Action Alert

Fair trade or free trade? Let your voice be heard on Minnesota’s future!

The Obama Administration is negotiating two new mega trade deals (one with Pacific Rim countries, another with Europe) entirely in secret, with the goal of further expanding the NAFTA-model of free trade. These trade agreements could have major impacts on Minnesota's farmers, workers, small business owners and rural communities. They could limit Minnesota’s ability to support local food and energy systems and grow local businesses. In order to stay up to speed, Minnesota has set up a new Trade Policy Advisory Council (TPAC) to advise the state legislature and Governor.

TPAC wants to hear from Minnesotans: What concerns do you have about free trade? What role could TPAC play in the future? Now is your opportunity to have a say in our future trade policy. Complete the survey and let them know future trade negotiations should be public, not secret. Help ensure the voices of all Minnesotans are heard in the development of trade agreements and that they protect local control and our quality of life. The free trade model has failed for Minnesota and we need a new approach to trade. Help ensure the voices of all Minnesotans are heard before trade agreements are completed, and that they protect local control, our natural resources and our quality of life.

Please take five minutes and complete the survey. To find out more about these trade agreements, go to

Dr. Martha Herbert on autism, diet and the environment

Posted December 10, 2012 by    

Food and HealthHealthy LegacyAutismHealth

Dr. Martha Herbert at IATP's "Autism: What do diet and environment have to do with it?" event. 

Autism is a developmental disorder that impairs communication and social interaction. It is a whole body disorder, with immune system difficulties and often includes physical health problems such as gut disturbance, allergies, and seizures.  One in 88 children is now diagnosed with autism in the U.S., compared with 1 in 150 in 2000. 

While we don’t know exactly what causes autism or why it has increased, we know that genetics plays a role. Growing evidence suggests that it’s not genetics alone; environmental and dietary factors may play a significant role in increasing the risk for autism. Dr. Martha Herbert of Harvard University, a leading thinker on this issue presented at IATP’s event, "Autism: What do diet and environment have to do with it?" last Friday. Dr. Herbert is the author with Karen Weintraub of The Autism Revolution: Whole-Body Strategies for Making Life All It Can Be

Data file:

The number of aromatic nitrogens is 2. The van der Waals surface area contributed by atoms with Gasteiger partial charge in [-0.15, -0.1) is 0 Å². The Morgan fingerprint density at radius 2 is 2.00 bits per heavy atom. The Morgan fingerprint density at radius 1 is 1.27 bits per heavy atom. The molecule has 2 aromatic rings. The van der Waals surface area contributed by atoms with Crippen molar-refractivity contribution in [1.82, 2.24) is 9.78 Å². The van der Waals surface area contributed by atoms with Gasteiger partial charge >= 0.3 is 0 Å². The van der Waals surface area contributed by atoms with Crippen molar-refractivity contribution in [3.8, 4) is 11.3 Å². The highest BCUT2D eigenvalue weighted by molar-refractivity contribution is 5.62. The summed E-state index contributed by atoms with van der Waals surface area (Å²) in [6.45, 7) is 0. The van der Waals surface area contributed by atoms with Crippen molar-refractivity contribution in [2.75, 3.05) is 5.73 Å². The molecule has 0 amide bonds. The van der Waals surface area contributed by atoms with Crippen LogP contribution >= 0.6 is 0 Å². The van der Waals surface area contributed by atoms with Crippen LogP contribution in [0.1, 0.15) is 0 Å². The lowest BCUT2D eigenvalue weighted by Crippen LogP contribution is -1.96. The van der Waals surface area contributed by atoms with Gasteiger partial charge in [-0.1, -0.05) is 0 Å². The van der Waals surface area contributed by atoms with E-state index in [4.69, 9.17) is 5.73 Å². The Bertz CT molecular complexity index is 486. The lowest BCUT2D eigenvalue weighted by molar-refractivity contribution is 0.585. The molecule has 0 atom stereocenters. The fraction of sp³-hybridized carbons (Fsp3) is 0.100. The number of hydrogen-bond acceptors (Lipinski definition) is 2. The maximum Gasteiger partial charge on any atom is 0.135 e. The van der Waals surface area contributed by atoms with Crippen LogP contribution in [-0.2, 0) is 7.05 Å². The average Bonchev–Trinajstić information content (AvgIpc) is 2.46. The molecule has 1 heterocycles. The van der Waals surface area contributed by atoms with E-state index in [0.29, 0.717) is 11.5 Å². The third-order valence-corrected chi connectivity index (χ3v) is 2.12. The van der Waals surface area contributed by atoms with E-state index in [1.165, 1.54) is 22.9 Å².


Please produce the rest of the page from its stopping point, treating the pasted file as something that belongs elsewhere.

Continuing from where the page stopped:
Dr. Herbert walked the audience of 150 scientists, educators, health practitioners, parents and advocates through the complex science on factors contributing to increased autism risk. She explained that the brain may not be hardwired for autism as previously thought, but may be instead overloaded in people with autism because the signals aren’t working like they should. When the brain gets overloaded then some functions shut down resulting in autistic symptoms like lack of social interaction, inability to communicate and other problems.

How does the brain get overloaded? Dr. Herbert explained that it’s “too much bad and not enough good,” “bad” things are environmental toxins, viruses, infections and stress. Studies have documented increased risk of autism and/or autistic behaviors from exposure to pollution, pesticides, heavy metals and phthalates. Examples of “good” things are nutrients and rest. A diet of processed food lacks the nutrients our brains need to function.

Furhtermore, we can learn from the way diet and environment interact, explained Dr. Herbert. For example, exposure to pesticides and heavy metals is associated with increased oxidative stress in the brain, which contributes to metabolic abnormalities linked to brain dysfunction. Diet is an important factor in immune health and helping the body fight off toxic exposures, so when toxic chemicals build up, and nutrients are not available to help the body get rid of them, you get brain overload. Many children with autism experience relief in their physical and social symptoms through dietary interventions, such as avoiding foods with gluten and casein and increased consumption of nutrient rich foods.

Dr. Herbert summarizes what is happening as “… the outcome of a combination of complex genetic individuality interacting with immense variation in what combinations of toxic exposures, nutritional shortfalls and stressors people experience.”  

Viewing autism through the lens of environment and diet provides a more hopeful view of this puzzling condition. Exploring additional research approaches to identify key environmental factors and documenting successful dietary interventions are both needed to help the public health system put some of the pieces together and solve the puzzle of autism. 

For more information see IATP's Q&A Factsheet “Autism, Environment and Diet: Questions and Answers."

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